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  • Published:

To what extent can the activities of the South Australian Health in All Policies initiative be linked to population health outcomes using a program theory-based evaluation?

Abstract

Background

This paper reports on a five-year study using a theory-based program logic evaluation, and supporting survey and interview data to examine the extent to which the activites of the South Australian Health in All Policies initiative can be linked to population health outcomes.

Methods

Mixed-methods data were collected between 2012 and 2016 in South Australia (144 semi-structured key informant interviews; two electronic surveys of public servants in 2013 (n = 435) and 2015 (n = 483); analysis of state government policy documents; and construction of a program logic model to shape assessment of the feasibility of attribution to population health outcomes).

Results

Multiple actions on social determinants of health in a range of state government sectors were reported and most could be linked through a program logic model to making some contribution to future population health outcomes. Context strongly influences implementation; not all initiatives will be successful and experimentation is vital. Successful initiatives included HiAP influencing the urban planning department to be more concerned with the health impacts of planning decisions, and encouraging the environment department to be concerned with the health impacts of its work.

Conclusions

The theory-based program logic suggests that SA HiAP facilitated improved population health through working with multiple government departments. Public servants came to appreciate how their sectors impact on health. Program logic is a mechanism to evaluate complex public health interventions in a way that takes account of political and economic contexts. SA HiAP was mainly successful in avoiding lifestyle drift in strategy. The initiative encouraged a range of state government departments to tackle conditions of daily living. The broader underpinning factors dictating the distribution of power, money and resources were not addressed by HiAP. This reflects HiAP’s use of a consensus model which was driven by (rather than drove) state priorities and sought ‘win-win’ strategies.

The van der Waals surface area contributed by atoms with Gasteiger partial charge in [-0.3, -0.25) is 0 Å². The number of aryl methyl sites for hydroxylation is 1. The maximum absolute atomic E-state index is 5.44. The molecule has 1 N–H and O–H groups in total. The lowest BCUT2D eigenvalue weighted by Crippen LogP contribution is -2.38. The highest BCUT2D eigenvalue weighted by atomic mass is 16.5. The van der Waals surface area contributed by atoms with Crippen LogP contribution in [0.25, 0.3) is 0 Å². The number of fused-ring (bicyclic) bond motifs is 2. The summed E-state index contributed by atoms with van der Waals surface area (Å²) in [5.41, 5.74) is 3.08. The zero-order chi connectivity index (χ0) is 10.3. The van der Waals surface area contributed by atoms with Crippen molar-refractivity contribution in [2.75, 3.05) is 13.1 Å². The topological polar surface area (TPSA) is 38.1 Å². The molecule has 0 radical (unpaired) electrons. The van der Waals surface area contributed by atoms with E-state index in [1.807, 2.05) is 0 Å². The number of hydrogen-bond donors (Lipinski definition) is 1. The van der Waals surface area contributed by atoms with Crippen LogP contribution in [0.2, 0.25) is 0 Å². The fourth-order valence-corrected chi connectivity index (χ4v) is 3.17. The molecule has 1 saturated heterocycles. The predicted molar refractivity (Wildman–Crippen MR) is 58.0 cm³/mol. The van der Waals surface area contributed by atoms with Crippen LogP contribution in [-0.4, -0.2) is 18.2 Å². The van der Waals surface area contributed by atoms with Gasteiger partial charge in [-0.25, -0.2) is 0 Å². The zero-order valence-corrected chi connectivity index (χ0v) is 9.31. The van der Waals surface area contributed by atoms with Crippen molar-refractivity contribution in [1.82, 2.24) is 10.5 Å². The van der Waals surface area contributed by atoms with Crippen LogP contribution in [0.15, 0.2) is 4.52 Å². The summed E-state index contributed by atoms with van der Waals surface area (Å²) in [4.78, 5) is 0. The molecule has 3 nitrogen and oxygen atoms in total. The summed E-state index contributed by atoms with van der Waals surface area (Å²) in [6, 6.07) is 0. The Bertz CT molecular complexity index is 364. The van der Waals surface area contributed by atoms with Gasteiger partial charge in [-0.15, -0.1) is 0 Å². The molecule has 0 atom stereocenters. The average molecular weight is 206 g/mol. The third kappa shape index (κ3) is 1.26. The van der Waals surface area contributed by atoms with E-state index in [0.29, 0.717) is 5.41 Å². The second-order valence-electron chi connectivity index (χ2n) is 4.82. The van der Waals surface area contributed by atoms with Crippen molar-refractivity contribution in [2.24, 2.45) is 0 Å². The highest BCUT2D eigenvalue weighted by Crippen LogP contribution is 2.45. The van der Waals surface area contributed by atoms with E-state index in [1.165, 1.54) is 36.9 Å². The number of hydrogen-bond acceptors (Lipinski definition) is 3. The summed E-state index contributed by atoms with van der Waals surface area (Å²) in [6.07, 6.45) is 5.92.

Background

There have been many international calls for effective action on the social determinants of health (SDH) involving a range of government sectors [1,2,3,4,5,6]. Health in All Policies (HiAP) was developed by the European Union, and the WHO defined it as: ‘an approach to public policies across sectors that systematically takes into account the health implications of decisions, seeks synergies, and avoids harmful health impacts in order to improve population health and health equity’ [7]. HiAP initiatives have been adopted in many cities, regions and countries (see for example [1,2,3]). Establishing the health impact of HiAP is methodologically challenging. There are multiple problems with applying randomised control trials to complex entities such as cities, regional and national governments [4, 5, 8]. Foremost among the problems are the difficulties of establishing control units that are really identical, the complications of ‘controlling’ the activities of experimental or control administrative units, then making realistic claims about attribution of observed differences in health status in complex systems where many factors affect health and outcomes may take years or decades to become apparent. In response, evaluators have advocated the use of logic models based on chains of causality to assess impact [6, 9, 10]. Such models are particularly useful when combined with insights from the critical realist evaluation approaches. A central aspect of this form of evaluation is a concern with causality and the identification of causal mechanisms in social phenomena like a HiAP initative in a manner quite unlike the positivist search for causal generalizations [11]. Emphasis is placed on the contribution that a policy intervention makes to an outcome and views this contribution within its social, economic and political context [12]. These models map context, detail mechanisms that influence pathways to outcomes, and measure outputs and outcomes. Thus logic models using a critical realist approach hold most promise for untangling the question of whether HiAP is effective in promoting health [13, 14]. Our study is the first application of such models to HiAP to assess whether it has contributed to health.

The context of South Australian HiAP

In 2007 the South Australian (SA) Government adopted HiAP, building on a long history of healthy public policy advocacy and innovation in South Australia [15]. By 2008 a dedicated unit had been established within the Health Department, and HiAP was established as a cross-government process formally endorsed by Cabinet. Governance for the initiative was linked to the State Strategic Plan, and an intersectoral ‘Health Lens Analysis’ process was implemented [16]. HiAP has operated continually since this time. SA HiAP involves multiple partners with sometimes divergent agendas implemented in, and influenced by, changing political, organisational and economic contexts, which are vital to understanding its implementation and impact [17].